Our goal is neither to divide France nor to create a climate of hatred. It is to reveal what others do not cover.This is what can explain the increase in the number of our readers, and by no means a biased line seeking to harm the French government. If some media feel aggrieved, this is only due to their partisan editorial line, distant from our own, which is factual.
The most notorious report Sputnik published was in 2017, about "gay lobby" behind Emmanuel Macron, then candidate to the French presidency, without providing any evidence. According to the same Sputnik report, "ex-French Economy Minister Macron could be "US Agent' lobbying Banks' Interest". No evidence was given. For background see our reporting on the Sputnik coverage in 2017.
Sputnik also reported that the Russian name found in metadata of the hacked e-mails of Emmanuel Macron "does not prove the source". The investigations by The Insider and Mediapart.Fr discovered that behind those attacks was the same GRU unit later incriminated in the US for the similar actions against Democratic party.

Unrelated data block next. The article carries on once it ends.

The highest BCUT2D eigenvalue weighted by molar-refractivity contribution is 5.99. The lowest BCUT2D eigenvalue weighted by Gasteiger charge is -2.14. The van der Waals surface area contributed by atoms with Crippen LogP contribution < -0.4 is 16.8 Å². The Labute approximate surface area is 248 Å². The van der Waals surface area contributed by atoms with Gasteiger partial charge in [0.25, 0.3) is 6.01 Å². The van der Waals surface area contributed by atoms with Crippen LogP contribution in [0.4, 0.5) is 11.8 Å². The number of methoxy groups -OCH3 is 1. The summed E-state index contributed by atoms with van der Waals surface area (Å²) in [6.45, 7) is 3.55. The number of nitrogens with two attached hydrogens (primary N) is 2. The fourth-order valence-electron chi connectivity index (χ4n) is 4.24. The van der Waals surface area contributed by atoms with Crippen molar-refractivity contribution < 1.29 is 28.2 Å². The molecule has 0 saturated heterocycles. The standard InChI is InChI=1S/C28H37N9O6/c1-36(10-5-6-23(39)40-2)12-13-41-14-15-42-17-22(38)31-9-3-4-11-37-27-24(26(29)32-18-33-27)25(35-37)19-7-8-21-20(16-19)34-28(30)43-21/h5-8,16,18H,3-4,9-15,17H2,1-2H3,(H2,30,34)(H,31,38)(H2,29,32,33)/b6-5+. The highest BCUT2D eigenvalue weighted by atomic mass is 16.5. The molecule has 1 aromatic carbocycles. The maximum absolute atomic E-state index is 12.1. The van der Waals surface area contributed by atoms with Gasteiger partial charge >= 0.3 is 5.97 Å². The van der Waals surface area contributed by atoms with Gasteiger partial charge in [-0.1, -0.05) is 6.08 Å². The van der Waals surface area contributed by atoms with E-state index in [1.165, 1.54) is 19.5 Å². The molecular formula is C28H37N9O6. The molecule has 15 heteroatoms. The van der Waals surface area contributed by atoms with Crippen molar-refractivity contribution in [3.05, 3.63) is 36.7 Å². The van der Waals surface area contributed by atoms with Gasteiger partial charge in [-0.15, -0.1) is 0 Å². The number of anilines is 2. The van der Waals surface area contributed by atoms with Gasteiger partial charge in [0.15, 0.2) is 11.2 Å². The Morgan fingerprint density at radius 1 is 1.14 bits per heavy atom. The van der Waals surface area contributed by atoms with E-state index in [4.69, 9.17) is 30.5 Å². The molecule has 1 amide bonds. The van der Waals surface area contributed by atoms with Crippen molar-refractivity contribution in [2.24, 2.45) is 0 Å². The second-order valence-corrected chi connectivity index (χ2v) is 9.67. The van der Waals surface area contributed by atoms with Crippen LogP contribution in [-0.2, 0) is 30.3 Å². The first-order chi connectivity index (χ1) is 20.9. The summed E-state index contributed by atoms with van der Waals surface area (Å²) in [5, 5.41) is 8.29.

After being accused by Emmanuel Macron in 2017 of spreading fakes, Sputnik reacted by saying this was defamation and Sputnik's and Russia Today's (RT) editor in chief Margarita Simonyan promised to "take legal actions" in the name of both RT and Sputnik. No legal action has followed so far.
Last year, the French broadcasting regulator, the Conseil Supérieur de l’Audiovisuel (CSA), issued a warning to RT over a falsified report contesting the use of chemical weapons against Syrian civilians.